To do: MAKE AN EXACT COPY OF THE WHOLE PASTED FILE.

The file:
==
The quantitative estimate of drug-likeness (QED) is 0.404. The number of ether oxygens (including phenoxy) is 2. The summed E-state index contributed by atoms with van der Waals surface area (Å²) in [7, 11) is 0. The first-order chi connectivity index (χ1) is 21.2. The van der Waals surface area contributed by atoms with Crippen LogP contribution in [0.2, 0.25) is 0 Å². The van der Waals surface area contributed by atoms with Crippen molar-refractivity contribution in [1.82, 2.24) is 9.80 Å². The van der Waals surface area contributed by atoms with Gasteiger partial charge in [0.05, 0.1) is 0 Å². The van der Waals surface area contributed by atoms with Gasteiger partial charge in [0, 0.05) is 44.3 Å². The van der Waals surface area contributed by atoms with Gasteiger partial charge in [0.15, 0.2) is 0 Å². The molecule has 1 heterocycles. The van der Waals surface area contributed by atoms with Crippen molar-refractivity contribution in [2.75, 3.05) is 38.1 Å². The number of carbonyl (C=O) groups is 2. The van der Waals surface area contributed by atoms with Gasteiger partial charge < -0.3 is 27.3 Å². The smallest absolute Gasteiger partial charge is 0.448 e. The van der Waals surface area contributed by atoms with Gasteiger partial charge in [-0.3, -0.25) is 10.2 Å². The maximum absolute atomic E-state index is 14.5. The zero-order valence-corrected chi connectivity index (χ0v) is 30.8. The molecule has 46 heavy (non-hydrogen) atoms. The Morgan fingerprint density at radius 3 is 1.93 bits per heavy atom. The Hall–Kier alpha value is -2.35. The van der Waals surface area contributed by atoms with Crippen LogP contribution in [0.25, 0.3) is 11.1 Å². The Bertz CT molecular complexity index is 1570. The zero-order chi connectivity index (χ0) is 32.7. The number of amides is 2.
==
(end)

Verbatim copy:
The quantitative estimate of drug-likeness (QED) is 0.404. The number of ether oxygens (including phenoxy) is 2. The summed E-state index contributed by atoms with van der Waals surface area (Å²) in [7, 11) is 0. The first-order chi connectivity index (χ1) is 21.2. The van der Waals surface area contributed by atoms with Crippen LogP contribution in [0.2, 0.25) is 0 Å². The van der Waals surface area contributed by atoms with Crippen molar-refractivity contribution in [1.82, 2.24) is 9.80 Å². The van der Waals surface area contributed by atoms with Gasteiger partial charge in [0.05, 0.1) is 0 Å². The van der Waals surface area contributed by atoms with Gasteiger partial charge in [0, 0.05) is 44.3 Å². The van der Waals surface area contributed by atoms with Gasteiger partial charge in [0.15, 0.2) is 0 Å². The molecule has 1 heterocycles. The van der Waals surface area contributed by atoms with Crippen molar-refractivity contribution in [2.75, 3.05) is 38.1 Å². The number of carbonyl (C=O) groups is 2. The van der Waals surface area contributed by atoms with Gasteiger partial charge < -0.3 is 27.3 Å². The smallest absolute Gasteiger partial charge is 0.448 e. The van der Waals surface area contributed by atoms with Gasteiger partial charge in [-0.3, -0.25) is 10.2 Å². The maximum absolute atomic E-state index is 14.5. The zero-order valence-corrected chi connectivity index (χ0v) is 30.8. The molecule has 46 heavy (non-hydrogen) atoms. The Morgan fingerprint density at radius 3 is 1.93 bits per heavy atom. The Hall–Kier alpha value is -2.35. The van der Waals surface area contributed by atoms with Crippen LogP contribution in [0.25, 0.3) is 11.1 Å². The Bertz CT molecular complexity index is 1570. The zero-order chi connectivity index (χ0) is 32.7. The number of amides is 2.